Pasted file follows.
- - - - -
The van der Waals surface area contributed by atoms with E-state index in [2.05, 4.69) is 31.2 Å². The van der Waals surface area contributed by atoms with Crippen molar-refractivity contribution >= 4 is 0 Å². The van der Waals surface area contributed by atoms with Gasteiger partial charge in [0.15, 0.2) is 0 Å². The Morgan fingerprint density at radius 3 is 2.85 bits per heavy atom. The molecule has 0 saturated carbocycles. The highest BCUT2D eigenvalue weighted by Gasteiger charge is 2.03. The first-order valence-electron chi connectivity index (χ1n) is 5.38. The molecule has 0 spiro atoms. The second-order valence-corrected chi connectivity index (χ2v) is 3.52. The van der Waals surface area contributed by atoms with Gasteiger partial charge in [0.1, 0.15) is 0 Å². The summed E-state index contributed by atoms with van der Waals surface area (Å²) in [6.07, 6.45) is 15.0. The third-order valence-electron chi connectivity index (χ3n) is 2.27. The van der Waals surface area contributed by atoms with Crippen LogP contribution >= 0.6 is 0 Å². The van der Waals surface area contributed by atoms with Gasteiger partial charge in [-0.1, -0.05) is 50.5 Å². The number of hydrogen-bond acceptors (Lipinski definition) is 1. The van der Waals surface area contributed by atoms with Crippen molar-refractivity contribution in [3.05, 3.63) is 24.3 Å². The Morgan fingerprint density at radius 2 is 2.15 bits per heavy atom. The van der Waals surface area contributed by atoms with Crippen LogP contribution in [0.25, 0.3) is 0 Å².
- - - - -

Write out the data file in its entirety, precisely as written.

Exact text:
The van der Waals surface area contributed by atoms with E-state index in [2.05, 4.69) is 31.2 Å². The van der Waals surface area contributed by atoms with Crippen molar-refractivity contribution >= 4 is 0 Å². The van der Waals surface area contributed by atoms with Gasteiger partial charge in [0.15, 0.2) is 0 Å². The Morgan fingerprint density at radius 3 is 2.85 bits per heavy atom. The molecule has 0 saturated carbocycles. The highest BCUT2D eigenvalue weighted by Gasteiger charge is 2.03. The first-order valence-electron chi connectivity index (χ1n) is 5.38. The molecule has 0 spiro atoms. The second-order valence-corrected chi connectivity index (χ2v) is 3.52. The van der Waals surface area contributed by atoms with Gasteiger partial charge in [0.1, 0.15) is 0 Å². The summed E-state index contributed by atoms with van der Waals surface area (Å²) in [6.07, 6.45) is 15.0. The third-order valence-electron chi connectivity index (χ3n) is 2.27. The van der Waals surface area contributed by atoms with Crippen LogP contribution >= 0.6 is 0 Å². The van der Waals surface area contributed by atoms with Gasteiger partial charge in [-0.1, -0.05) is 50.5 Å². The number of hydrogen-bond acceptors (Lipinski definition) is 1. The van der Waals surface area contributed by atoms with Crippen molar-refractivity contribution in [3.05, 3.63) is 24.3 Å². The Morgan fingerprint density at radius 2 is 2.15 bits per heavy atom. The van der Waals surface area contributed by atoms with Crippen LogP contribution in [0.25, 0.3) is 0 Å².